Durban - South African electric car fans have been waiting patiently to get their hands on the Tesla Model 3, and now at least one lucky buyer is getting that opportunity.
Although South Africa was initially listed among the countries that could make reservations for the Tesla Model 3 when it was first revealed in 2016, the brand has yet to officially offer its cars for sale in South Africa. In fact, after a few hints that this might happen, Elon Musk eventually conceded that SA’s high import duties for EVs were a barrier to entry.
But now one lucky South African will get to live the Tesla dream, with a low-mileage Model 3 dual-motor model having been listed for sale on Cars.co.za recently, as announced on Twitter by Ciro De Siena.
However, you won’t be able to buy the exact vehicle you see here, which is listed as new, with 21km on the clock at a price of R2.2-million. The vehicle was listed by Mystic Cars in Ballito, and after contacting the dealer we were told that the car had already been sold.
However, those seeking a similar vehicle will likely be able to order one in early 2022, as the dealer representative told us they were hoping to open the order book for customers seeking a Tesla from February. The vehicles will be imported privately and at this stage there is still no word on when Tesla will officially enter the South African market.
Those seeking to import a Tesla Model 3 through Mystic Cars can expect a starting price of more than R2 million, depending on the vehicle specification and the exchange rate at the time.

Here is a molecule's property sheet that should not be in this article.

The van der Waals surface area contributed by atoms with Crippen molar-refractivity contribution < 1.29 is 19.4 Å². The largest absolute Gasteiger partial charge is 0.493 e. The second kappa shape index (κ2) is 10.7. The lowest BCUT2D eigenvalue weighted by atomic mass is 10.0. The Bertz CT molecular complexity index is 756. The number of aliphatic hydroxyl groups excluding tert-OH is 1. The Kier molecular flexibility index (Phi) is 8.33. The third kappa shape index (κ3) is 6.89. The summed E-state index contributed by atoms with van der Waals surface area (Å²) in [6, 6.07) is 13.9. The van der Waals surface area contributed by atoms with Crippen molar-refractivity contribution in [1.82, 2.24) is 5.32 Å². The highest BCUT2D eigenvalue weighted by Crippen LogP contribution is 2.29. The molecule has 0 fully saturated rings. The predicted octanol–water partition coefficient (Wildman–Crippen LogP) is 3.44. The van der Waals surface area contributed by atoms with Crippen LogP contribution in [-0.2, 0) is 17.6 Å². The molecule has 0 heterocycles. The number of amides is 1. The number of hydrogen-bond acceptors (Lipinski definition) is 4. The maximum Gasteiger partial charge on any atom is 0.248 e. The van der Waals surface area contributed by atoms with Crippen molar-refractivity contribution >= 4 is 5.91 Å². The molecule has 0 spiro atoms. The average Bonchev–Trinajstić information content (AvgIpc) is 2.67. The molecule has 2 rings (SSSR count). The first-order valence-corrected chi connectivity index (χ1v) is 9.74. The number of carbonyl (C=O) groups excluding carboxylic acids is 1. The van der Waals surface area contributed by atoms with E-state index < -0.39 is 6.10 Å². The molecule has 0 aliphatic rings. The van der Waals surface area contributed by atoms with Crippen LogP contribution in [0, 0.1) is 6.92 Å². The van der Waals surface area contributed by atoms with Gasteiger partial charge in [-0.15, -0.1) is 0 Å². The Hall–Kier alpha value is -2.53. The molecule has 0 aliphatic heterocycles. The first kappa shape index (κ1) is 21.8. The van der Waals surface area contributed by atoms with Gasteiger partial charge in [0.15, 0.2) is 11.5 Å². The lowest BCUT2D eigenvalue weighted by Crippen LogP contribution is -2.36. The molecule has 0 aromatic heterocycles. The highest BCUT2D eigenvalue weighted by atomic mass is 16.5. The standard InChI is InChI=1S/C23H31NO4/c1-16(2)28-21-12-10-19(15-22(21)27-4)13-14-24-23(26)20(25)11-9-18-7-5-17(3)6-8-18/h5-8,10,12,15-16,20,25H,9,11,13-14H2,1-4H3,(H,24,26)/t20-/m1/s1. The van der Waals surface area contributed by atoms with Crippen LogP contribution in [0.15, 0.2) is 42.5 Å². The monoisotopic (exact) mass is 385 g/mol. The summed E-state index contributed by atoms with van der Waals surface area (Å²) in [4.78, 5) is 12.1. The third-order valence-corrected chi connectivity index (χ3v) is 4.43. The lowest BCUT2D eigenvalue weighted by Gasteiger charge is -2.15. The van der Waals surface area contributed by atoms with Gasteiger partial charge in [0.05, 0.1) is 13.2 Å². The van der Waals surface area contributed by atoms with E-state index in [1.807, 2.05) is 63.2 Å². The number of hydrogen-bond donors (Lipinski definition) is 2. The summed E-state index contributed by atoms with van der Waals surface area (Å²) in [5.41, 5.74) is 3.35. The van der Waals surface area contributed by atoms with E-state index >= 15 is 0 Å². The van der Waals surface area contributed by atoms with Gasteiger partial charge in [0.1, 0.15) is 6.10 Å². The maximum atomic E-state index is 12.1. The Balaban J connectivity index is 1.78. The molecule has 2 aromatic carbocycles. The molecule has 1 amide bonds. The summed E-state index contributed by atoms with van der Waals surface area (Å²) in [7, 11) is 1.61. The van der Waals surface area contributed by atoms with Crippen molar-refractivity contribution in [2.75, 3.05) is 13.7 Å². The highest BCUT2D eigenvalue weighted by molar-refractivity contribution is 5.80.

Importing a Tesla into South Africa is prohibitively expensive, thanks to import taxes and duties that will almost double the price of the vehicle. According to MyBroadband, this includes 15% customs vat, 25% customs duties and 30% Ad Valorem. The publication calculated earlier this year that getting a Tesla Model 3 into South Africa would cost a minimum of R1.6 million for a base model, if you did all the paperwork yourself, while a range-topping Model X SUV would set you back by more than R5 million.
You’d need to import from Britain to get a right-hand drive example, and Tesla current offers three versions of the Model 3, with the rear-wheel drive base model starting at £41 990 (approx R880 000) and the twin-motor all-wheel drive models listed at £48 490 (R1.01m) for the Long Range and £59 990 (R1.25m) for the Performance version.
The standard RWD model has a claimed WLTP range of 490km between charges, and can sprint from 0-100km/h in 5.8 seconds. The Long Range offers a claimed range of 579km and a 4.2 second sprint time, while the Performance model trades a lower range of 547km for a 3.1 second 0-100 sprint.
Although electric cars are currency prohibitively expensive in South Africa, due to the high cost of batteries and the aforementioned import duties, there is hope that they could become more affordable in the coming years.
In May this year, the SA Department of Trade and Industry released a Green Paper on the advancement of new energy vehicles in South Africa, which stated that lower taxes for EVs were under consideration. Analysts also expect batteries to become less expensive in the coming years as improved efficiencies of scale set in.